Telemarketing fraud is any scheme that uses telephone contact to deceitfully divest its victims of money or property. This is typically accomplished through one of two strategies: promising goods or services in exchange for money, then failing to provide them; or vastly overstating the goods or services that are provided. Congress estimates that, each year in the United States, as much as $40 billion is lost to telemarketing scams, with one out of every six American citizens affected.
Telemarketing fraud can occur on many levels. Some fraudulent companies operate out of homes or small offices. Others rely solely on cell phones for increased protection. The largest operations are set up in warehouses or office buildings, called ‘boiler rooms.’ In these operations, many salespersons are employed to make phone call after phone call. Overbearing, insistent managers drive employees to say anything to make a sale. Sometimes, a kind of pyramid scheme is employed in which entry level salespersons place most of the calls, and more experienced swindlers are called upon to reel victims in after contact has been made. These offices are set up fairly simply so that they can be broken down easily and moved should authorities become aware of the company’s fraudulent activity.
Types of Telemarketing Scams
The oldest types of telemarketing fraud are scams to which almost everyone has been exposed. These include:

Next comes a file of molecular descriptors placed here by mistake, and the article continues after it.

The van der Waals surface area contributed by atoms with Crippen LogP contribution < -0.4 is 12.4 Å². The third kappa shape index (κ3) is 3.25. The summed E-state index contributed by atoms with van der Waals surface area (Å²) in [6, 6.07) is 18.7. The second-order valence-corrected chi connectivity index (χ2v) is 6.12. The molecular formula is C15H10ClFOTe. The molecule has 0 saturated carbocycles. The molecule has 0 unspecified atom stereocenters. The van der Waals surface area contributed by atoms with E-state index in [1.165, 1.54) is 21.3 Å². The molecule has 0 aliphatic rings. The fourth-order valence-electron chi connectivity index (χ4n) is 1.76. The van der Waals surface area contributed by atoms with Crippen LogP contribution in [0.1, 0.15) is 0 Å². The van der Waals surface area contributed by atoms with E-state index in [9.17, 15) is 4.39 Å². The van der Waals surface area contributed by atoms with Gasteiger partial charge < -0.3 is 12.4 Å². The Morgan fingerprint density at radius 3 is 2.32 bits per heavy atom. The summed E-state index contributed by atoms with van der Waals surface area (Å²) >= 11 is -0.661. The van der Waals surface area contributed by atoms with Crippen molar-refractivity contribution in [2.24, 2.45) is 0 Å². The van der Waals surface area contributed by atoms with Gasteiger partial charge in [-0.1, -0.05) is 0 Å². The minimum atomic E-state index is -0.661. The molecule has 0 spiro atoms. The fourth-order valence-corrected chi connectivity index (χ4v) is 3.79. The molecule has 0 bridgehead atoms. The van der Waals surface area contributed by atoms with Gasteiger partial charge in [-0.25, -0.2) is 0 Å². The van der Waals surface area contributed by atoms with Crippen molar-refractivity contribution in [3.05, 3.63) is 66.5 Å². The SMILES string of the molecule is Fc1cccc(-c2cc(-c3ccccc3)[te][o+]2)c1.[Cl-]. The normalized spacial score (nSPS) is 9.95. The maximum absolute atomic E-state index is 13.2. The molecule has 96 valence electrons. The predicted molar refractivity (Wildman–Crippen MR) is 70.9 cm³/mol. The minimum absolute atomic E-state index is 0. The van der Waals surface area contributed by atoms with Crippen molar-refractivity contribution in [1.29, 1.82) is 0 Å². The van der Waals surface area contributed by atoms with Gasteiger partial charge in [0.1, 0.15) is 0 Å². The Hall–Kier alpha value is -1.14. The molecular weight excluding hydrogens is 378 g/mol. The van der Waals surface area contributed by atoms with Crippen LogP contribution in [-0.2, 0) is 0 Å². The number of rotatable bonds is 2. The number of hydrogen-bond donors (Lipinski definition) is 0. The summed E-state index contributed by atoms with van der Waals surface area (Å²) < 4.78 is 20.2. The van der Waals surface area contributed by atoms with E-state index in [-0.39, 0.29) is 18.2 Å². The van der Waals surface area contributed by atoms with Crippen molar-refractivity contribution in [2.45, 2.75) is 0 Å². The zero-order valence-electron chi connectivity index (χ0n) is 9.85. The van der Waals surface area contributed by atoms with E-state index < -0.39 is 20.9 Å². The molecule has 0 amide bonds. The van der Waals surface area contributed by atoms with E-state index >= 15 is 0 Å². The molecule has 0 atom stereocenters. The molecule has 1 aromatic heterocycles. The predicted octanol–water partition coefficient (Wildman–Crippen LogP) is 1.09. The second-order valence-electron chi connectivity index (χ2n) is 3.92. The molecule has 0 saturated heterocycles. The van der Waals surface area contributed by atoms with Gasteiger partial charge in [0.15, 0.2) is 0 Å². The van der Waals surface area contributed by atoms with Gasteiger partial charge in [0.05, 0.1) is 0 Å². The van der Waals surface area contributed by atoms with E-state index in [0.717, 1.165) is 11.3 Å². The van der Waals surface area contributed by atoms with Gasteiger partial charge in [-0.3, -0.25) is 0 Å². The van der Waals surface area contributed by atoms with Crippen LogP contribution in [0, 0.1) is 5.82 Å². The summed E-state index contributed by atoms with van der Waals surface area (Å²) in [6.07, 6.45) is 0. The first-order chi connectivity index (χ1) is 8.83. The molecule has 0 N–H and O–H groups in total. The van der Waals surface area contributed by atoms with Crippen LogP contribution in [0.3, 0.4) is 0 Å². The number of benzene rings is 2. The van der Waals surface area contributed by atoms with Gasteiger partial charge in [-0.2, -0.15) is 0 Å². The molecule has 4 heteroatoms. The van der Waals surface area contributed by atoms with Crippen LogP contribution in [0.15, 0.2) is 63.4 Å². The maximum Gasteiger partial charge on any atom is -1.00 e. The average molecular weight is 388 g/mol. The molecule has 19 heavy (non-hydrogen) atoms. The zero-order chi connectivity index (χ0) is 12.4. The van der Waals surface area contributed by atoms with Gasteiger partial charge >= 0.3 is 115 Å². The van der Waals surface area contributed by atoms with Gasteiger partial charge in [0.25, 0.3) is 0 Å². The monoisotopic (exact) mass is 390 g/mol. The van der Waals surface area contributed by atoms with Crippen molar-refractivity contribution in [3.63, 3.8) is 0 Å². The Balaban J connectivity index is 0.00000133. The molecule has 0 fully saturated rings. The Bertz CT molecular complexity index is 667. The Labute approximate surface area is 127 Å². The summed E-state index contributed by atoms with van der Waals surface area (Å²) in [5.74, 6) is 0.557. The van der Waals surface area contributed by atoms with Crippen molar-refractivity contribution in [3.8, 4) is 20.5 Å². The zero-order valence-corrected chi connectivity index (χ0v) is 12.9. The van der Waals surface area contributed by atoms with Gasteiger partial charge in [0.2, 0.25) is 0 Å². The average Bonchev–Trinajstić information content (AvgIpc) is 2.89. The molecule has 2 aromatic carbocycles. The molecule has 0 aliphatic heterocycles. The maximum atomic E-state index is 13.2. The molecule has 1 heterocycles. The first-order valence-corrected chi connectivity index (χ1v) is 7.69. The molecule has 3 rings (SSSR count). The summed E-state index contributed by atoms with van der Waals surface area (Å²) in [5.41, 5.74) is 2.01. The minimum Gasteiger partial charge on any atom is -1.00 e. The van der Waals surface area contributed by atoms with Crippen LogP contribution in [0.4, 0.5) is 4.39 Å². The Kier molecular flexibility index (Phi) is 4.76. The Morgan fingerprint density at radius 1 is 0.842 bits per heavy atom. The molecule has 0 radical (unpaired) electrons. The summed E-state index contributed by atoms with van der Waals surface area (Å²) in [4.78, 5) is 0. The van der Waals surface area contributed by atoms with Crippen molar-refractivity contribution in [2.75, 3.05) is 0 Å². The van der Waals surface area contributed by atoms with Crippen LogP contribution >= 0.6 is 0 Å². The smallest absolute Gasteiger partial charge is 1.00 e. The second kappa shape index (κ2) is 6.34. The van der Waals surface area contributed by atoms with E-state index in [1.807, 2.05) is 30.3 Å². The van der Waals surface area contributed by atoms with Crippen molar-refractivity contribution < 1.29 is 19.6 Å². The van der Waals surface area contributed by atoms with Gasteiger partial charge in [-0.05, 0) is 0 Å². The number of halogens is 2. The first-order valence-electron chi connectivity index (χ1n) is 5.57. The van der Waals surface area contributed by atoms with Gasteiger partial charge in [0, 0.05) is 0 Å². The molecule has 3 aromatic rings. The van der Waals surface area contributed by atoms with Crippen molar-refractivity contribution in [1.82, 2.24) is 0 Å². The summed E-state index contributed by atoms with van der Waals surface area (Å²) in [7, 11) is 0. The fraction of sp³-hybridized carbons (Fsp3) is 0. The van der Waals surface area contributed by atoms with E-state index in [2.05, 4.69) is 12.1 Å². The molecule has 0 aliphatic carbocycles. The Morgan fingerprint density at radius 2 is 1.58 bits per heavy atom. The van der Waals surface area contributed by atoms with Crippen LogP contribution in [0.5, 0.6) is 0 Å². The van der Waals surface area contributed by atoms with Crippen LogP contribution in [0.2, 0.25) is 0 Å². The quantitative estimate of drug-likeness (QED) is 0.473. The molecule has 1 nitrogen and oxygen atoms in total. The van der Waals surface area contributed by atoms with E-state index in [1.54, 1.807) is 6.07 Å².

- Prize offers and sweepstakes
- Magazine sales
- Credit card sales
- Programs to earn money from home
- Loan offers
- Vacation offers
However, these hardly comprise everything that the modern consumer has to worry about. New scams are created every day.
This scam centers around a bank account withdrawal method called ‘demand draft.’ This is essentially a check that banks will cash without a signature. During the course of an offer, telemarketers often ask whether a person has a checking account. Some are participating in a faithful exchange, in which the consumer purchases a product via a demand draft. Others, however, only want the account number in order to draw funds. Nothing is provided in return.
Vitamins and Health Products
These often promise results that are completely unreasonable, yet consumers tend to want to give them a chance.
The offer of high-yield, low-risk opportunities has become fairly commonplace. These investment offers usually involve tangible products, such as precious metals, gems, coins, art, and various other commodities. The product is almost always worthless.
Telemarketers sometimes pretend to be from a phony charity; often, they assume a name for their organization that sounds very similar to a reputable charity.
Posing as law enforcement agents, some fraudulent telemarketers prey on the victims of a previous scam by offering to recover losses for a fee or donation. Real law enforcement agents don’t promise to recover lost money and don’t charge fees, so these types of offers are almost always fake.
"Do Not Call" Lists
Con artists have picked up on the concept of the “Do Not Call” list – a registry of people who have signed up to be protected from phone solicitation. Underhanded telemarketers are now calling and offering to put people on such a list, only to obtain personal information and access accounts.